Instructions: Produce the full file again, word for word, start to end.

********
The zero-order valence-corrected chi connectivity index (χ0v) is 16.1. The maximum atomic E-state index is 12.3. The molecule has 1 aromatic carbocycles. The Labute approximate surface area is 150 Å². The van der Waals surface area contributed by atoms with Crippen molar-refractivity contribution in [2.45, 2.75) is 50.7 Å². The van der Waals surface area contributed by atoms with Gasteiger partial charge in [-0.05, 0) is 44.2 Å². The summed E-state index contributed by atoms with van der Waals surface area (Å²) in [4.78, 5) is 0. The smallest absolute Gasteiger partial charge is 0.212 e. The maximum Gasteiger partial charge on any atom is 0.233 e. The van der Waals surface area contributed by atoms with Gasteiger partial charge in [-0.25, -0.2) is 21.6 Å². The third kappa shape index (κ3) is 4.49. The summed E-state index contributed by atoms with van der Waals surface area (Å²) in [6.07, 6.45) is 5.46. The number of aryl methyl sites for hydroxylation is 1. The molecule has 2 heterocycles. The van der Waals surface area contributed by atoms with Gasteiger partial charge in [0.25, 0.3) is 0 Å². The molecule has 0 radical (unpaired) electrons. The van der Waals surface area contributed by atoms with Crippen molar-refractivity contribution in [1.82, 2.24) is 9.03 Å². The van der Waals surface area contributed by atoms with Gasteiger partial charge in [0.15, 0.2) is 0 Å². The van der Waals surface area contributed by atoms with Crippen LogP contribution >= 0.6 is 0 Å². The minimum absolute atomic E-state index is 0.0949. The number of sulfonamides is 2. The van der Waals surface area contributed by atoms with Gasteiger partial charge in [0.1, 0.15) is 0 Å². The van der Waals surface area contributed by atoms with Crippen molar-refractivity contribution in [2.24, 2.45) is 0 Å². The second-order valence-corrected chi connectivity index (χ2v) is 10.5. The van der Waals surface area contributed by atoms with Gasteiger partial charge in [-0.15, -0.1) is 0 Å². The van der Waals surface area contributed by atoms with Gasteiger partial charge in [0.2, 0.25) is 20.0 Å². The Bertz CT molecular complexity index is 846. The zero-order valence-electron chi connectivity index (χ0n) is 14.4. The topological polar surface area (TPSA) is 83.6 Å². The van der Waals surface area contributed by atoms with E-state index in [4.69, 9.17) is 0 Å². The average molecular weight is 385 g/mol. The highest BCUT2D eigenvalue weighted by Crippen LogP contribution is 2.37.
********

The zero-order valence-corrected chi connectivity index (χ0v) is 16.1. The maximum atomic E-state index is 12.3. The molecule has 1 aromatic carbocycles. The Labute approximate surface area is 150 Å². The van der Waals surface area contributed by atoms with Crippen molar-refractivity contribution in [2.45, 2.75) is 50.7 Å². The van der Waals surface area contributed by atoms with Gasteiger partial charge in [-0.05, 0) is 44.2 Å². The summed E-state index contributed by atoms with van der Waals surface area (Å²) in [4.78, 5) is 0. The smallest absolute Gasteiger partial charge is 0.212 e. The maximum Gasteiger partial charge on any atom is 0.233 e. The van der Waals surface area contributed by atoms with Gasteiger partial charge in [-0.25, -0.2) is 21.6 Å². The third kappa shape index (κ3) is 4.49. The summed E-state index contributed by atoms with van der Waals surface area (Å²) in [6.07, 6.45) is 5.46. The number of aryl methyl sites for hydroxylation is 1. The molecule has 2 heterocycles. The van der Waals surface area contributed by atoms with Gasteiger partial charge in [0.25, 0.3) is 0 Å². The molecule has 0 radical (unpaired) electrons. The van der Waals surface area contributed by atoms with Crippen molar-refractivity contribution in [1.82, 2.24) is 9.03 Å². The van der Waals surface area contributed by atoms with Gasteiger partial charge in [0.15, 0.2) is 0 Å². The van der Waals surface area contributed by atoms with Crippen LogP contribution >= 0.6 is 0 Å². The minimum absolute atomic E-state index is 0.0949. The number of sulfonamides is 2. The van der Waals surface area contributed by atoms with Gasteiger partial charge in [0.1, 0.15) is 0 Å². The van der Waals surface area contributed by atoms with Crippen molar-refractivity contribution in [2.24, 2.45) is 0 Å². The second-order valence-corrected chi connectivity index (χ2v) is 10.5. The van der Waals surface area contributed by atoms with Gasteiger partial charge in [-0.15, -0.1) is 0 Å². The van der Waals surface area contributed by atoms with Gasteiger partial charge in [0.2, 0.25) is 20.0 Å². The Bertz CT molecular complexity index is 846. The zero-order valence-electron chi connectivity index (χ0n) is 14.4. The topological polar surface area (TPSA) is 83.6 Å². The van der Waals surface area contributed by atoms with E-state index in [4.69, 9.17) is 0 Å². The average molecular weight is 385 g/mol. The highest BCUT2D eigenvalue weighted by Crippen LogP contribution is 2.37.